Planning a trip to wine country takes some doing. There are decisions to make about what day to go, which valley to visit, which wineries to see and where to make your appointments, not to mention the wrangling required to figure out who’s going to drive and whose car gets donated for the occasion. On top of all this, one can easily overlook perhaps the day’s second most important decision: where to eat.

Luckily, there are experts to whom you can turn for help with this question. One of them for example is Ms Leslie Sbrocco, of KQED’s “Check Please, Bay Area” In addition to her roles as author and lecturer, Ms Sbrocco spends time every week reviewing local restaurants with average joe patrons. She has plenty of recommendations for where to eat when capping a perfect day in wine country. And her recommendations span the budget spectrum, from those on a shoestring to those eager to splurge.

For example, let’s say you’re wet behind the ears just out of college type, armed with a list of wineries that don’t charge tasting fees and a fuel efficient vehicle filled with a pool of gas money donors. How might you accommodate your restricted food budget without sacrificing taste and still complementing the overall experience? Leslie suggests stopping by the original Taylor’s Refresher in St. Helena for a specialty burger (blue cheese burger, anyone?) and some sweet potato fries, or, put together your own gourmet picnic dinner with fixings from the Oakville Grocery (an assortment of breads, meats, cheeses and enough free samples to satiate those with little to no budget) and head to a local park for some outdoor dining. You can also grab food and dine at the picnic facilities at V Sattui Winery.

Now if you’re a wine patron with a bit more money to burn, and fabulousness trumps affordability on your criteria list, there are numerous mid-priced places that are sure to meet your needs. One highly regarded restaurant that Leslie recommends is Press, in St Helena, where the food philosophy includes the goal of providing “a warm, comfortable space for friends and family to share a meal—where time seems to slow down for a while.” Or Bistro Don Giovanni in Napa. At the south end of the valley, it makes for a convenient stop as you head back to the Bay on highway 29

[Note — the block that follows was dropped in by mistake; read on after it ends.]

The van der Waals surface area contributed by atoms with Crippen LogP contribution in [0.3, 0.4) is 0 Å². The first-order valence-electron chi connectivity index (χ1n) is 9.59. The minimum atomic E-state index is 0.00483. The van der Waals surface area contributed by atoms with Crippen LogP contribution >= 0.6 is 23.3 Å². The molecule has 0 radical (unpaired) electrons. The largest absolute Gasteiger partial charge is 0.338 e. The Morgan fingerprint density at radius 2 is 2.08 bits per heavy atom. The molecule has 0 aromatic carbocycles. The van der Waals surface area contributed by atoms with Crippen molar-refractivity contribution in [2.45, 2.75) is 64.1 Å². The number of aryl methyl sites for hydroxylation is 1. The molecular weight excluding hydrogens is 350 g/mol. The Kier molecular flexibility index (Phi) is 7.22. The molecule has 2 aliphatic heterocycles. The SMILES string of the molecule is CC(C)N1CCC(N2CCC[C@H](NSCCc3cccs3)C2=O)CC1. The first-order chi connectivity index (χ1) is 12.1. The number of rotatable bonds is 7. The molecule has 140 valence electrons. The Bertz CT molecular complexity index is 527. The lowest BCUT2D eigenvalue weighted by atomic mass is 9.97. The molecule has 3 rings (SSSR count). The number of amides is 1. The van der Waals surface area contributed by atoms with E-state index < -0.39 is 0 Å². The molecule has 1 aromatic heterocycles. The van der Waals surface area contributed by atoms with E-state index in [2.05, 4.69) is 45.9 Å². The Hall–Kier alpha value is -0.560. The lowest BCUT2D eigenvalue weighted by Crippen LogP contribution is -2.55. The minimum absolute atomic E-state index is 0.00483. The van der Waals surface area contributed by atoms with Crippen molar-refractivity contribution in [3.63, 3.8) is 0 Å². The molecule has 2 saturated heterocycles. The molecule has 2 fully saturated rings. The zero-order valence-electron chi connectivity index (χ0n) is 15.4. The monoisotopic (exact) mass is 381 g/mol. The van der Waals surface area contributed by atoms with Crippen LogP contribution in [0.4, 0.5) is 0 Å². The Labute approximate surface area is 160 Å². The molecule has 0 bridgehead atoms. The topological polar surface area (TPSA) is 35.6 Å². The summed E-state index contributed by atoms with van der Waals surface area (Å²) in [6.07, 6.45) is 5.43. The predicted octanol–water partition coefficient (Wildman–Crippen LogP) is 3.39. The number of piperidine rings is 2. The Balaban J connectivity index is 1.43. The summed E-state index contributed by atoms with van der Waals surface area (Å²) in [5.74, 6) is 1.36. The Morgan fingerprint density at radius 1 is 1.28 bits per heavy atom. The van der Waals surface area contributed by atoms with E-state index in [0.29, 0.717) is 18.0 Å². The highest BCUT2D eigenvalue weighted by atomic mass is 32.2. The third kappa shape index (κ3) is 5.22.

Finally, if you’re in the mood to break the bank, and looking for the experience of a lifetime, you cannot overlook the French Laundry. Be prepared to experience a new level of service, see a new take on food, and to spend a couple months’ worth of mortgage payments on the tab (unless of course, you live in the Bay Area, in which case, the bill will only come to about twice what you’re used to shelling out for a fancy pants meal). In this case, your day of wine tasting will actually revolve around the meal since you have to make reservations at least a month in advance.

Alternatively, there’s Cyrus in Healdsburg, which even though it’s not technically in Napa, is listed among Leslie’s favorites. The intimate atmosphere and luxe prix fixe menu, coupled with an extensive Sonoma valley wine list, make it the perfect destination to wrap up a sumptuous wine country excursion.

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